# ByteCount on Function

I was comparing RAM and CPU efficiency for List, Rule, Association, Function. The following code

n=10^6;
tbl=Table[2i,{i,n}];                    ByteCount[tbl]
rls=Table[2i->i,{i,n}];                 ByteCount[rls]
asc=Association@Table[2i->i,{i,n}];     ByteCount[asc]
Do[fnc[2i]=i,{i,n}];                    ByteCount[fnc]
AbsoluteTiming[Position[tbl,2n][[1,1]]]
AbsoluteTiming[2n/.rls]
AbsoluteTiming[asc[2n]]
AbsoluteTiming[fnc[2n]]


gave the following results:

8000144

96000080

128382000

0

{0.142235, 1000000}

{0.805691, 1000000}

{0.00001, 1000000}

{4.*10^-6, 1000000}

Thus Function is the fastest, but how do I get its real memory requirement?

Since you are using positive integer labels with rather high density in their range you should also try a classical array as lookup table. A further variant that works well when the keys are integers or lists of integers with fixed length is by using a BSP tree like with Nearest:

n = 10^6;
tbl = Table[2 i, {i, n}]; ByteCount[tbl]
rls = Table[2 i -> i, {i, n}]; ByteCount[rls]
rls2 = Dispatch[rls]; ByteCount[rls2]
asc = AssociationThread[Range[2, 2 n, 2], Range[n]]; ByteCount[asc]
ClearAll[fnc];
Do[fnc[2 i] = i, {i, n}]; ByteCount[DownValues[fnc]]
lookuptable = ConstantArray[0, 2 n];
lookuptable[[2 ;; ;; 2]] = Range[1, n]; ByteCount[lookuptable]
nf = Nearest[Range[2, 2 n, 2] -> Automatic];values = Range[n];ByteCount[nf] + ByteCount[values]


8000144

96000080

126473520

126473432

192000080

16000144

16000488

a = 2 RandomInteger[{1, n}, 100000];
RepeatedTiming[r2 = a /. rls2][[1]]
RepeatedTiming[r3a = asc /@ a][[1]]
RepeatedTiming[r3b = Lookup[asc, a]][[1]]
RepeatedTiming[r4 = fnc /@ a][[1]]
RepeatedTiming[r5 = lookuptable[[a]]][[1]]
RepeatedTiming[r6 = values[[Flatten[nf[a, 1]]]]][[1]]
r2 = r3a == r3b == r4 == r5 == r6


0.907

0.8451

0.614

1.0

0.011

0.11

True

Also notice that these methods behave very differently to each other when looking up invalid keys.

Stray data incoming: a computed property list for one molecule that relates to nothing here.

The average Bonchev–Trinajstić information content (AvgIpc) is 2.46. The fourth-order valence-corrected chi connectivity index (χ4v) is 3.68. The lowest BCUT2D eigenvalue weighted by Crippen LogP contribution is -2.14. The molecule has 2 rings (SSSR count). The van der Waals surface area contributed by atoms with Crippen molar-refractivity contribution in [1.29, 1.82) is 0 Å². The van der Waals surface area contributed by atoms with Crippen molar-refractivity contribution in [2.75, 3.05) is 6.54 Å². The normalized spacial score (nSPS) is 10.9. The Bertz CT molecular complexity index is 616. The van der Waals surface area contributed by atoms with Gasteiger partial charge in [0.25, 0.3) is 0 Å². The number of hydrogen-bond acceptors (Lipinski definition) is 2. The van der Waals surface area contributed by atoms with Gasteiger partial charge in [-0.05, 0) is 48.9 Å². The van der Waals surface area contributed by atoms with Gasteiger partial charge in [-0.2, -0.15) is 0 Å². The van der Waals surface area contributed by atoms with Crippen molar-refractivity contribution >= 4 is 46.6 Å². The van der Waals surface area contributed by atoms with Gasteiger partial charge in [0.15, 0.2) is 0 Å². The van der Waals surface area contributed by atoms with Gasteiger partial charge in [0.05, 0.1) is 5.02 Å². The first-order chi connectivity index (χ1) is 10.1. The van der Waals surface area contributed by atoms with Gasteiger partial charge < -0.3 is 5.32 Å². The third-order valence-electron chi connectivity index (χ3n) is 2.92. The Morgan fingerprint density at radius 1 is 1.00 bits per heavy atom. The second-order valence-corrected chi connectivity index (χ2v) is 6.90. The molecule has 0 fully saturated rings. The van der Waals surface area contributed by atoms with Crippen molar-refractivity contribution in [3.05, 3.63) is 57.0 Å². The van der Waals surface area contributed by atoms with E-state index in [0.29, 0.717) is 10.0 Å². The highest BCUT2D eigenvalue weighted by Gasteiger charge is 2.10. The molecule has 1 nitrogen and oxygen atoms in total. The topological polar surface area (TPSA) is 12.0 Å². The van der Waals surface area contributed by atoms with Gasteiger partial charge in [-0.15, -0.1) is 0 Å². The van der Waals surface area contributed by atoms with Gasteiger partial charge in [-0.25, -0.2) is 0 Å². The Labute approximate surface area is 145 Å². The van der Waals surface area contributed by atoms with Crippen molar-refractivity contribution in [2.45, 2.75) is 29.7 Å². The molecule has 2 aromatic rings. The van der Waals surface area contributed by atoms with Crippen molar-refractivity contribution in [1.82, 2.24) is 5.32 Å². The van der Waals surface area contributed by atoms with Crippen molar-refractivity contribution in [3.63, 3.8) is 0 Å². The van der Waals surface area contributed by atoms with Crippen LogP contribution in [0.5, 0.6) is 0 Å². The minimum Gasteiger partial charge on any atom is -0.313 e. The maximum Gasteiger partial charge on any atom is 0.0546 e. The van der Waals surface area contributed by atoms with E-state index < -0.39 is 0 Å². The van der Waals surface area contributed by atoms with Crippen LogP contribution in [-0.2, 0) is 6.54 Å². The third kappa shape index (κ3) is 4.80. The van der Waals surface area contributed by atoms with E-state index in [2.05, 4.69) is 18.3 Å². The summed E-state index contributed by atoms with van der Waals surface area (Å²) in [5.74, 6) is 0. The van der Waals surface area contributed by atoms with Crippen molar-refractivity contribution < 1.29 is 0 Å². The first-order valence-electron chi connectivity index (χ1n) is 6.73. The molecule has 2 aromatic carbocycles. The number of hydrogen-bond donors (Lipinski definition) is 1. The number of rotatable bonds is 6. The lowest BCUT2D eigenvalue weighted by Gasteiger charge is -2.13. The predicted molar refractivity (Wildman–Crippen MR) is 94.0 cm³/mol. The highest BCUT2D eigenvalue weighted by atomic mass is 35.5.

• What a nice overview of methods. Commented Sep 17, 2018 at 7:49
• Thanks! When you say that, I really appreciate it! Commented Sep 17, 2018 at 8:39

DownValues should get close to the actual value I believe.

ByteCount[DownValues[fnc]]

192000080


You could also use MaxMemoryUsed during the construction:

ClearAll[fnc]

MaxMemoryUsed[Do[fnc[2 i] = i, {i, 10^6}];]

168327840

• DownValues returns way more, than only the right hand side. Is it a fair comparison? I guess all memory structures should be compared by DownValues then.
– Johu
Commented Aug 25, 2018 at 18:17
• @Johu I think it's a good first order approximation at least. I did provide a second method that I presume is more accurate. Commented Aug 25, 2018 at 18:18

In your example the value of the argument is a part of the definition. Value of fnc[2 i], where i is a symbol, is not defined in your MWE.

Total@Table[ByteCount[fnc[2 i]], {i, n}]


16 000 000

(Edit: note, that my solution only gives only the size of the right hand side and probably underestimates the real memory cost. See the other solution.)

Note also, that your timing measurement lead to misleading results as you apply it to so simple operations. Compare to

n2 = 10;
AbsoluteTiming[Position[tbl, #] & /@ (2 RandomInteger[n, n2])] // First
AbsoluteTiming[Replace[rls] /@ (2 RandomInteger[n, n2]);] // First

2.19423
1.8028


Both of these approaches are very slow, as they require going through the whole list to fine the element.

These are much much faster:

n2 = 100000;
AbsoluteTiming[fnc /@ (2 RandomInteger[n, n2]);] // First
AbsoluteTiming[asc /@ (2 RandomInteger[n, n2]);] // First
AbsoluteTiming[Lookup[asc, 2 RandomInteger[n, n2]];] // First

> 0.267781
> 0.226777
> 0.171752


I think it is misleading to call fnc[i] a function, as a function usually is evaluated runtime. In your MWE you save a precomputed value. This technique is referred to as memoization.

When you wonder which one you should use, I would always use what makes sense semantically, because the engineers behind the kernel and native commands have but a lot of effort into finding a balance between all the features one usually needs from a List, Rules, Associations and Symbols. Associations and Symbols are the ones, which require fast random access.

• Hmm, this is very low RAM usage, comparable to Table, yet faster than all of them. Why wouldn't one use Function instead of Table or Association?
– Leo
Commented Aug 25, 2018 at 17:21
• Your problem is that foo /@ 2 RandomInteger[n, n2] is parsed as (foo /@ 2) RandomInteger[n, n2]. Commented Aug 25, 2018 at 20:42
• I fixed it now and adjusted my conclusions. I did think it had to be impossible for the lookup from List to be that fast. Now it all makes sense.